CHARLOTTE, North Carolina (ICIS)–The US remains an outlier among advanced nations and continues to power forward. Inflation has moderated and central banks are eyeing rate cuts later this year. Global manufacturing has stabilized and is recovering in most major economies. Output is strongest in emerging economies. There are signs that China’s recovery has re-engaged and that Europe’s economy may be stabilizing, with recovery later this year. The US economy is outperforming most other developed countries, keeping the dollar strong. Based on a string of hotter-than-expected readings on inflation, it appears that interest rates will be higher for longer. The headline March Consumer Price Index (CPI) was up 3.5% year on year and core CPI (excluding food and energy) was up 3.8% year on year. Progress on disinflation appears to be stabilizing. Economists expect inflation to average 3.1% this year, down from 4.1% in 2023 and 8.0% in 2022. This is above the US Federal Reserve’s target of 2%. Inflation is forecast to soften to 2.3% in 2025. As a result, interest rate futures are now moving towards fewer cuts. The case is even being made for no cuts. US MANUFACTURING FINALLY IN EXPANSIONTurning to the production side of the economy, the March ISM US Manufacturing PMI came in at 50.3, up 2.5 points from February and above expectations. This expansionary reading ends 16 months of contraction in US manufacturing. Production moved back into expansion, as did new orders. Order backlogs contracted at the same pace. Inventories contracted at a slower pace, which could provide a floor for output. The long and deep destocking cycle could be ending, with the possibility for restocking later this year. Nine of the 18 industries expanded and demand remains in the initial stages of recovery, with obvious signs of improving conditions. The ISM US Services PMI fell 1.2 points to 51.4, a reading indicating slower expansion. The Manufacturing PMI for Canada remained in contraction during March while that for Mexico expanded for the sixth month. Brazil’s manufacturing PMI expanded for a third month. Eurozone manufacturing has been in contraction for 21 months. However, the region appears to be skirting recession. China’s manufacturing PMI was above breakeven levels for the fifth month. Other Asian PMIs were mixed. AUTOMOTIVE AND HOUSING HOLDING UPTurning to the demand side of the economy, light vehicle sales eased in March, and although inventories have moved up, they still remain low. Economists see light vehicle sales of 15.8 million this year, before improving to 16.3 million in 2025. The latest cyclical peak was 17.2 million in 2018. Pent-up demand continues to provide support for this market. Homebuilder confidence is guardedly optimistic. Housing activity peaked in spring 2022 before sharply falling by July 2022. From then and into mid-2023, housing reports were mixed. ICIS expects that housing starts will average 1.45 million in 2024 and 1.50 million in 2025. We are above the consensus among economists. Demographic factors are supporting housing activity during this cycle. There is significant pent-up demand for housing and a shortage of inventory. But mortgage interest rates have moved back up in recent weeks and will hinder affordability and, thus, demand. US RETAIL SALES, EMPLOYMENT STRONGNominal retail sales made another solid gain in March. Sales growth was marked across most segments. Sales at food services and drinking establishments also advanced. Spending for services is holding up, but the overall pace may be slowing. Job creation continues at a solid pace, and the unemployment rate is still at low levels. There are 1.4 vacancies per unemployed worker, off from a year ago but at a historically elevated level. This is still fostering wage pressures in services. Incomes are still holding up for consumers. Our ICIS leading barometer of the US business cycle has been providing signals that the “rolling recession” scenario in manufacturing and transportation may be ending. The services sector continues to expand, albeit at a slower pace. Real GDP rose 5.8% in 2021 and then slowed to a 2.5% gain in 2022. The much-anticipated recession failed to emerge and in 2023, the economy expanded by 2.5% again. US economic growth is slowing from the rapid pace in the third and fourth quarters, but those gains will aid 2024 performance of an expected  2.4% increase. The slowdown in quarterly economic activity suggests that in 2025, the economy should rise by 1.8% over average 2024 levels.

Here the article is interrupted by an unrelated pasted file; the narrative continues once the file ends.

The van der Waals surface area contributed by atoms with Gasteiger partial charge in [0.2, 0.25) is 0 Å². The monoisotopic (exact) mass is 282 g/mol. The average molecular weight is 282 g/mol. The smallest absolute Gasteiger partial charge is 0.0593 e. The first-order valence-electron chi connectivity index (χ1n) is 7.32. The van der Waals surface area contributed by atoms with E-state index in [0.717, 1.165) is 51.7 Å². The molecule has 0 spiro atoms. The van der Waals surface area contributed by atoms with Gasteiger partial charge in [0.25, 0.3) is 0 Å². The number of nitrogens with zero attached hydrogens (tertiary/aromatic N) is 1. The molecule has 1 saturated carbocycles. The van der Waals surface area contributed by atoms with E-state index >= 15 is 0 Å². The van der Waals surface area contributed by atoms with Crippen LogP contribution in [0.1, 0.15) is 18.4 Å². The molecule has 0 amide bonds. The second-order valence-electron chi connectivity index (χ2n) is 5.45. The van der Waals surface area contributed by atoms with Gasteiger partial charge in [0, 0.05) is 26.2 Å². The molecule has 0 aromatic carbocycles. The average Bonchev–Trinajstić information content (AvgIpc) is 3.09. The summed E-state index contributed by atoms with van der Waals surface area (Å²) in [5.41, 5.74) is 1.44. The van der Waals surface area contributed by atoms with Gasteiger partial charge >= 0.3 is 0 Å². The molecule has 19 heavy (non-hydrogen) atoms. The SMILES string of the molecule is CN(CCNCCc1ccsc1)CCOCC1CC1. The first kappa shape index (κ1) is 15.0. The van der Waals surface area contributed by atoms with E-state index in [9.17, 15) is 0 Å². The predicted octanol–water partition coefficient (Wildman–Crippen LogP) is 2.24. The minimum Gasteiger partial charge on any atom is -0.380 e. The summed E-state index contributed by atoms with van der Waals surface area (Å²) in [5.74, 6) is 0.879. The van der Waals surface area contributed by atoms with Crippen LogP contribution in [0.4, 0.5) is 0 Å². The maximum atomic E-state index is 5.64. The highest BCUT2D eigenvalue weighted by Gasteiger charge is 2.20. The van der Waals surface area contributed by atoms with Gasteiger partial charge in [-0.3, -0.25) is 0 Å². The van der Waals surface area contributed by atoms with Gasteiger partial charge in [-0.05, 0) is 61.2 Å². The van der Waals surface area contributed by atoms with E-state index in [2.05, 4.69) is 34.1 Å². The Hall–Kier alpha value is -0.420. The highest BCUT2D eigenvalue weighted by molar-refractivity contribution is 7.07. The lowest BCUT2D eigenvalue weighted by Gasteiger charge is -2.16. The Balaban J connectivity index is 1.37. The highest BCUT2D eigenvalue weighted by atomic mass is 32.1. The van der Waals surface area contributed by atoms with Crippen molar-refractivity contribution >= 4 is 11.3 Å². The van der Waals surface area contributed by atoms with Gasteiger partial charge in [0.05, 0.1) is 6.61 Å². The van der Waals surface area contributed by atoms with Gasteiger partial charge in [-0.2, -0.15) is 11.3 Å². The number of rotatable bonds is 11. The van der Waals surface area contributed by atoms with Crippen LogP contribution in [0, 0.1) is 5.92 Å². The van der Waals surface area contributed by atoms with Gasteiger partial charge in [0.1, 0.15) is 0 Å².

19-Apr-2024

Green shoots spring in eastern Europe, strong interest in PPG’s architectural division – CEO